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But sometimes it doesn’t go according to plan. After a few years, the CO2 may begin to seep up and out. Sometimes small amounts manage to escape completely, appearing as small bubbles on the sea floor. This is one of the reasons that the petroleum professors at NTNU have acquired a giant X-ray machine — a CAT scanner.

This particular X-ray machine has previously served its duty at St Olavs Hospital in Trondheim, working steadily to reveal bone fractures and joint injuries. At NTNU it is being used to determine how much CO2 can be stored in various rock formations found under the sea. But taking X-rays of CO2 is not all that the professors are doing — they’re also measuring the speed of sound in different types of stone.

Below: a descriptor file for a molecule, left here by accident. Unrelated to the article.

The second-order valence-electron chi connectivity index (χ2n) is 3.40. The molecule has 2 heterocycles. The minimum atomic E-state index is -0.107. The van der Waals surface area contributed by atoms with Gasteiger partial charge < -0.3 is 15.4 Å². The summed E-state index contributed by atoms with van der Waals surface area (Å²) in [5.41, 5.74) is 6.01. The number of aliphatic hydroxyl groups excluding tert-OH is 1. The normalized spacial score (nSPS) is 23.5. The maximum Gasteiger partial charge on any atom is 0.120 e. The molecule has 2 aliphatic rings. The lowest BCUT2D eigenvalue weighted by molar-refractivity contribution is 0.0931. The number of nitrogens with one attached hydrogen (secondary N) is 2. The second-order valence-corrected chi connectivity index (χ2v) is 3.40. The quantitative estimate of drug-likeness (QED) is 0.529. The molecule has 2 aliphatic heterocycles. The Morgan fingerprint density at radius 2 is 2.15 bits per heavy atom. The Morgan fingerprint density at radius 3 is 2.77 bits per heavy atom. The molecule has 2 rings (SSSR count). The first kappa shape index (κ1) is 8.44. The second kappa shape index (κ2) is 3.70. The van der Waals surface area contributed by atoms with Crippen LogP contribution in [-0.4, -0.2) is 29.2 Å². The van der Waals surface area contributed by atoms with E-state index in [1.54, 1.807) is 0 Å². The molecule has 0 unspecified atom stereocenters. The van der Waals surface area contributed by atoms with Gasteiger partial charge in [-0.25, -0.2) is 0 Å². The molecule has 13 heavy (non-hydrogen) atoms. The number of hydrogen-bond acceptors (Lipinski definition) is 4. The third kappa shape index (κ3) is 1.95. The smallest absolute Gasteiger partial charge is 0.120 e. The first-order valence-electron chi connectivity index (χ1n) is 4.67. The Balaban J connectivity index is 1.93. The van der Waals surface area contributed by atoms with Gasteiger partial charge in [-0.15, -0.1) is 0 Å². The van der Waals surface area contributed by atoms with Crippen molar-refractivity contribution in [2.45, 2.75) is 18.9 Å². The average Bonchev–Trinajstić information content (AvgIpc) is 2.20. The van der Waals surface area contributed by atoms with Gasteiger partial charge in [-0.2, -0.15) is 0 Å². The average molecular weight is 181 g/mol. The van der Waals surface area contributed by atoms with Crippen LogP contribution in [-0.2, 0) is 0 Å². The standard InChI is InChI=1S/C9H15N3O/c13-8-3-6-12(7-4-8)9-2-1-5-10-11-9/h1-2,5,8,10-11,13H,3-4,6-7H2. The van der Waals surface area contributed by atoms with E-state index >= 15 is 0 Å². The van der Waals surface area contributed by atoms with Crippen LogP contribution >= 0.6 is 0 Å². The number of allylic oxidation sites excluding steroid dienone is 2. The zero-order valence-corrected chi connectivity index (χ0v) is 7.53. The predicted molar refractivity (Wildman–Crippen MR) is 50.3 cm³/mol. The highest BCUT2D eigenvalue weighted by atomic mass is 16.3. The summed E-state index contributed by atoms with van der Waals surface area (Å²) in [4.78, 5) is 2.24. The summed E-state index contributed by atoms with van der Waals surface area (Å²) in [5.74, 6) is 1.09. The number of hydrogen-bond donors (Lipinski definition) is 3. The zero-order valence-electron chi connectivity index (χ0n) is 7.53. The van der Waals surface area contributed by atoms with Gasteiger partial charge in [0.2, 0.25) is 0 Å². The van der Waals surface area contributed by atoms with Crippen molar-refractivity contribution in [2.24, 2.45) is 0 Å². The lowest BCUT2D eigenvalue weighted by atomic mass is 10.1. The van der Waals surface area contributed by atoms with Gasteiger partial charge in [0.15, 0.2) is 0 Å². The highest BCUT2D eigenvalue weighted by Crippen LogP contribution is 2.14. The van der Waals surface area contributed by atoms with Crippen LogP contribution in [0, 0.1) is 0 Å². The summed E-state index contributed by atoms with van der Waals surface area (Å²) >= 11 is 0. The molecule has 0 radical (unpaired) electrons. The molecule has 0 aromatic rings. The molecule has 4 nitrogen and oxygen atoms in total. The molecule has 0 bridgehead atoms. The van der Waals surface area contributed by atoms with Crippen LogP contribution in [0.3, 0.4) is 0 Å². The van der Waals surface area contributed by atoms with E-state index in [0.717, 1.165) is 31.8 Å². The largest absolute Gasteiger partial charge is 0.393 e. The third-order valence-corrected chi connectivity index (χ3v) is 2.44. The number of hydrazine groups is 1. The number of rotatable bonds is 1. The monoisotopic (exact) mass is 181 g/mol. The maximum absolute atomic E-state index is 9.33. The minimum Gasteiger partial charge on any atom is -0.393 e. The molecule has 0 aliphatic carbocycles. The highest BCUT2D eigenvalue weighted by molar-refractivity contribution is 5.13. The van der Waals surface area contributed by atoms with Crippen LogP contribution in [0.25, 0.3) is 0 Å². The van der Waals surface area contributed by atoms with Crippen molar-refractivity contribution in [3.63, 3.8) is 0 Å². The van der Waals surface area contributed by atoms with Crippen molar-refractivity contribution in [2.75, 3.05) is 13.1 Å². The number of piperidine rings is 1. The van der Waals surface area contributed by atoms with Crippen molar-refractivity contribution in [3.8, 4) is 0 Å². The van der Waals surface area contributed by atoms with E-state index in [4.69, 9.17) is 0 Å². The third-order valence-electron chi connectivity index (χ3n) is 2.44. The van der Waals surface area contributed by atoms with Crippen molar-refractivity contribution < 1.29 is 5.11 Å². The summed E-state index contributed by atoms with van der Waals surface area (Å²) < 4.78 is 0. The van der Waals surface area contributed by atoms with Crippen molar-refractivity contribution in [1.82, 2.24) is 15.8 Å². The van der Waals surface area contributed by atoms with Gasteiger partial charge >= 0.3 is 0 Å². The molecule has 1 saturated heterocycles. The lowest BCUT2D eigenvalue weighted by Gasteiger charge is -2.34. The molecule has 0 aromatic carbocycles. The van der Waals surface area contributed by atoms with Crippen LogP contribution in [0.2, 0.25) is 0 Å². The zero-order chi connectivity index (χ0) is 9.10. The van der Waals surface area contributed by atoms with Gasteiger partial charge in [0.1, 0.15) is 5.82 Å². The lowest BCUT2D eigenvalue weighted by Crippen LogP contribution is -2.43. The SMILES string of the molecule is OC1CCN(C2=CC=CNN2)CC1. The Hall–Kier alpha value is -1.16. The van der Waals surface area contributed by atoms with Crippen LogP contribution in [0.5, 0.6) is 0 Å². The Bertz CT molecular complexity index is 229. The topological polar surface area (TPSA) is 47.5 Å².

Patient — and pill

“This is our X-ray patient,” says Ole Torsæter, who is also a professor of petroleum engineering and applied geophysics at NTNU, and holds up a small piece of sandstone.

But this patient contains its own medicine — Earth’s own fever-reducing pill. This porous stone, found in abundance at the bottom of the sea, can store large amounts of CO2. Sandstone is porous, like a sponge — a sponge that oil companies can fill with CO2.

“Some sandstone can be filled with as much as 80 per cent CO2, while others can only hold about 30 per cent. These variations in capacity are exactly what we’re trying to figure out,” says Torsæter.

And here’s how they do it: they take sandstone and put it in water, so that all the pores are filled. They then put the stone into a thin, condom-like plastic cover. The cover has several holes in it that are sealed using microphones.

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The entire thing is then placed in a box that simulates the pressure in the seabed, which is then placed in the X-ray machine. As the X-ray scanner is on, the researchers inject CO2 into the rock, filling the porous stone with it and pressing out the water.